Following Ali Azmat’s degrading remarks about Madam Noor Jehan, reducing her to a ‘kofta’ singing on screen, the late legend’s daughter and designer Mina Hasan strikes back at the singer.
Hasan, understandably infuriated by Azmat’s unsolicited remarks, began by restating the reasons behind Malika-e-Tarannum’s superabundant fame and Azmat’s ‘fame lost’.
“Madam Noor Jehan is a name synonymous with greatness,” she assured. “A woman that did more for her country and her art than most can dream of doing in a lifetime. She received every accolade known to mankind and while leaving us. She was also rewarded in death to depart for her Heavenly abode on the most blessed of days.”
Hasan claims she felt compelled to reply to Azmat’s comments upon her followers’ request. “To that, I share one of my favorite quotes ‘What you say about me, says more about you’. When someone expresses an opinion breaking boundaries of respect and decorum, they show you that they lack common decency, grace, and humility.”
Freedom of expression is a privilege. It should not be exercised “as a means of indignation for another or others,” she reminded everyone. Hasan believes that as a society, our social fabric has “withered to the whims of egotistical expressions of nothingness, founded in a misplaced sense of self-importance and privilege.”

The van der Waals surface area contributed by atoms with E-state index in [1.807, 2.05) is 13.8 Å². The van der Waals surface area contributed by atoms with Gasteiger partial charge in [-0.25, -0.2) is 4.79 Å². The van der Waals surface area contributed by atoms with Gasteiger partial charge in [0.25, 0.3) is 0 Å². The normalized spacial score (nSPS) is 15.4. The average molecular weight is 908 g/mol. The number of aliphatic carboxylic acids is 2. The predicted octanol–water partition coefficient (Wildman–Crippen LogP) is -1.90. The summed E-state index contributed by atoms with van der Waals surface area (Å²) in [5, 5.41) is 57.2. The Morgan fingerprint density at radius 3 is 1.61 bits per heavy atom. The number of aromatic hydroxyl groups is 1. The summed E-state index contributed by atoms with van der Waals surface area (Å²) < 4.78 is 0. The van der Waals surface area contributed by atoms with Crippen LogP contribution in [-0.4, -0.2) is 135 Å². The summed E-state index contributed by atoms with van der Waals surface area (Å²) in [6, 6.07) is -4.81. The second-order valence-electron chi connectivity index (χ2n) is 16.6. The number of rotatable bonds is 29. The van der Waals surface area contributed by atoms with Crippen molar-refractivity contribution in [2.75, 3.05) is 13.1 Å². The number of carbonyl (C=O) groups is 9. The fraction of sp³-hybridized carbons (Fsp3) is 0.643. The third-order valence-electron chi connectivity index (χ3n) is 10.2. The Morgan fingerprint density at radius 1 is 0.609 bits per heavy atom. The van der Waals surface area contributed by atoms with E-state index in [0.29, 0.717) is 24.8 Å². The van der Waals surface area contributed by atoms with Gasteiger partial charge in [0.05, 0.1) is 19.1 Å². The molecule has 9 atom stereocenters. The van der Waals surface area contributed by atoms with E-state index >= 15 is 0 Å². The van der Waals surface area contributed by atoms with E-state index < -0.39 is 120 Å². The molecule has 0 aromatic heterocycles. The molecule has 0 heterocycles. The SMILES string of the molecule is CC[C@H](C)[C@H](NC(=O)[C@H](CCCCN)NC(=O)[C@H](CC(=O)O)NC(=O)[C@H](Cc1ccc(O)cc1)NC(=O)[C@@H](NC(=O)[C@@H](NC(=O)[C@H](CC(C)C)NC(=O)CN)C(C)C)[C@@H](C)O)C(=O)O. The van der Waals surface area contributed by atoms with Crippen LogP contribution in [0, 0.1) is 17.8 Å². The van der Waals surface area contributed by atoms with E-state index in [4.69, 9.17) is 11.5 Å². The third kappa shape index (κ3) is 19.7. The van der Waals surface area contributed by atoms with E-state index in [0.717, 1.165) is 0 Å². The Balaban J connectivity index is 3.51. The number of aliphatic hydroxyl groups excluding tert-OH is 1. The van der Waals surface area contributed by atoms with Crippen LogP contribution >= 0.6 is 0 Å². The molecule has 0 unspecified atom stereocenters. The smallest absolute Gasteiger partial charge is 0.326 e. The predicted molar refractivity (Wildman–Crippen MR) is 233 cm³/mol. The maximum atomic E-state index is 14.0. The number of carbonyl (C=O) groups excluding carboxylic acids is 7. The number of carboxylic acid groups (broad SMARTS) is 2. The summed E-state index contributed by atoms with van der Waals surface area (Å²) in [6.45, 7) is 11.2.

Additionally, she reminded everyone that “with every privilege exercised, there is a greater need to observe propriety. [With] every privilege claimed, [there is] an overwhelming need to observe caution.”
Taking a dig at Ali Azmat
Hasan asked readers to take a moment to “disagree with disgraceful utterances from an interview conducted with a now-faded representative of Pakistan’s music industry”. Referring to Azmat as “this person,” she urged everyone to take into account his “unregulated and greatly unjustified tenor, along with his evident lack of intellectual coherence.”
In explaining popular culture relevant to his generation, Azmat had effortlessly stooped to an abhorrent low, said Hasan. As he was “evidently unable to express himself,” he did not shudder before discussing “an icon, a muse of all things valued and endeared, a mother”.
Taking a giant dig at the Sayonee singer, Hasan concluded, “Not all primates evolved to become better creatures. Some regressed to lower life forms, faded into irrelevance; invoked cheap theatrics to grapple with the fame lost and lived out their remaining days consumed by their insecurities.”
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